Grace can’t be quantified. Salvation can’t be scheduled. It can only be received—one day at a time. May we receive God’s grace today.
Some of us are looking for signs. Some of us are looking for wisdom. The New Testament reminds us that everything we need is found in Jesus Christ.
- Observing religion versus loving God
- Jesus’ exemplification of being spiritual and religious
- The Temple versus the household of faith
- Questions for discussion and reflection
Imagine the scene. There were Jewish pilgrims, up to 100K, descending on Jerusalem for Passover. It was high season for the Temple, and good for all the hospitality businesses. People came making sacrifice and praying. It took weeks of preparation. They had to gather as many priests as were available, bring in animals for sacrifices, and the bankers had to provide money-changers.
There were many political and religious tensions forty-six years in the making, for the scene was the second temple of Herod the Great, a man appointed by Rome to be King of the Jews, but who took on the task of rebuilding and expanding the Temple to a scale never before seen.
Forty-six years is a long time. Forty-six years of religious hope, of waiting for deliverance, of sacrifices and prayers. Forty-six years in a row of waiting for next year in Jerusalem. Forty-six years of trying to keep the faith. Maybe you have spent forty-six years, or longer, trying to make religion work. . .
What the Temple cleansing in John teaches us is to not confuse religion with relationship.
The law required Passover. It included sacrifices, and required purity. That means that animal venders and money-changers were necessary. As Jesus watched, people’s devotion was marginalized by religiosity. They came to pray, to make sacrifice, and to remember Passover, but they were distracted by commerce. To get a sense of what he felt, just think back to Christmas. . .
Where there was supposed to be temple, Jesus saw a marketplace. Religion is supposed to be personal; it is supposed to be relational. The “spiritual but not religious” crowd gets this. But Jesus was both: he was spiritual and religious. It can be done; Jesus shows us how.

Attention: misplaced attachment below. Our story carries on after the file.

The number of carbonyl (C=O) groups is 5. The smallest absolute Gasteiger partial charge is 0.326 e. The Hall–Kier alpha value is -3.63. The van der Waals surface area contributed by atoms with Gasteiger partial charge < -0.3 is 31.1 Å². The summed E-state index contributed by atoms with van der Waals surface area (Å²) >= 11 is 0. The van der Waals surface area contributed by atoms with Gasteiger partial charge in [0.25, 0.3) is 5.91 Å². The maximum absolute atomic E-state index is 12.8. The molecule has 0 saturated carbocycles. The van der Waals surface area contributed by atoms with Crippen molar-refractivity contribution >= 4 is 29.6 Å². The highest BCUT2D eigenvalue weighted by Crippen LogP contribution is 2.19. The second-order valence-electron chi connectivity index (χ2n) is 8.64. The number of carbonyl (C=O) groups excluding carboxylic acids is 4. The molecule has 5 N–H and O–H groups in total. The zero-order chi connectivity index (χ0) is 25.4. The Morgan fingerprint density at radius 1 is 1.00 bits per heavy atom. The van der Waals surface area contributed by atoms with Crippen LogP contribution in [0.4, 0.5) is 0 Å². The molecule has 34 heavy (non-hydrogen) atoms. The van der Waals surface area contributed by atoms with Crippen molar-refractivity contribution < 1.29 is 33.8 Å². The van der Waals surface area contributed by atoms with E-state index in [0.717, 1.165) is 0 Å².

He refers to the Temple as “his Father’s house”: “Stop making my Father’s house into a marketplace.” To Jesus, the faithful gather in a house, we are family; we are siblings of the same parentage. Jesus invites us to the household of faith, not just to the Temple. The Temple is church attendance; the household is worship. The Temple is only law-keeping; the household is love for one another. The Temple is religion only; the household is relationship.
Lent is traditionally observed with fasting, alms-giving, and prayer. I am fasting lunch—spending the time praying and donating the saved money to a charitable cause. But this week I broke my fast to eat lunch with my children. This is in the spirit of Jesus, who invites us not just to the observance of laws, but also to love. He said the greatest law is love. Relationships trump religiosity—it is better to have lunch with one’s children than to fast.
If our religion doesn’t love, it isn’t Christian. It might be lawful. It might even be scriptural. But if it isn’t loving, it’s a Temple in need of cleansing.
If you’ve spent your whole life building a Temple, Jesus is inviting you to his Father’s house. If you’ve depended on religion and religious observance for your salvation, Jesus invites you to relationship. The Christian life is one of laws and love, religion and spirituality.
Questions for Discussion and Reflection
- In what ways has your Christian life been more characterized by Temple religion than household worship?
- In what ways have you been “building a Temple” in your religious life instead of being part of a household of faith? What do you need to do to dismantle the Temple?
- Is your Christianity more about observing laws, or showing love to others? How can you bring balance or perspective to the relationship between laws and love?
God has made a promise, and we have been given a choice. And how we choose, makes all the difference in whether or not we will experience salvation in this life.
- Why we assume the presence of suffering means the presence of sin
- Ways we try to answer the question of suffering
- The answer according to Paul
- How Lent can give us hope during suffering
Have you ever asked yourself, “Why is this happening to me?” . . . “What have I done to deserve this?” It’s a human impulse to attribute suffering to some sin. Job’s friends spent 34 chapters trying to convince him of this. And there’s some biblical logic to it.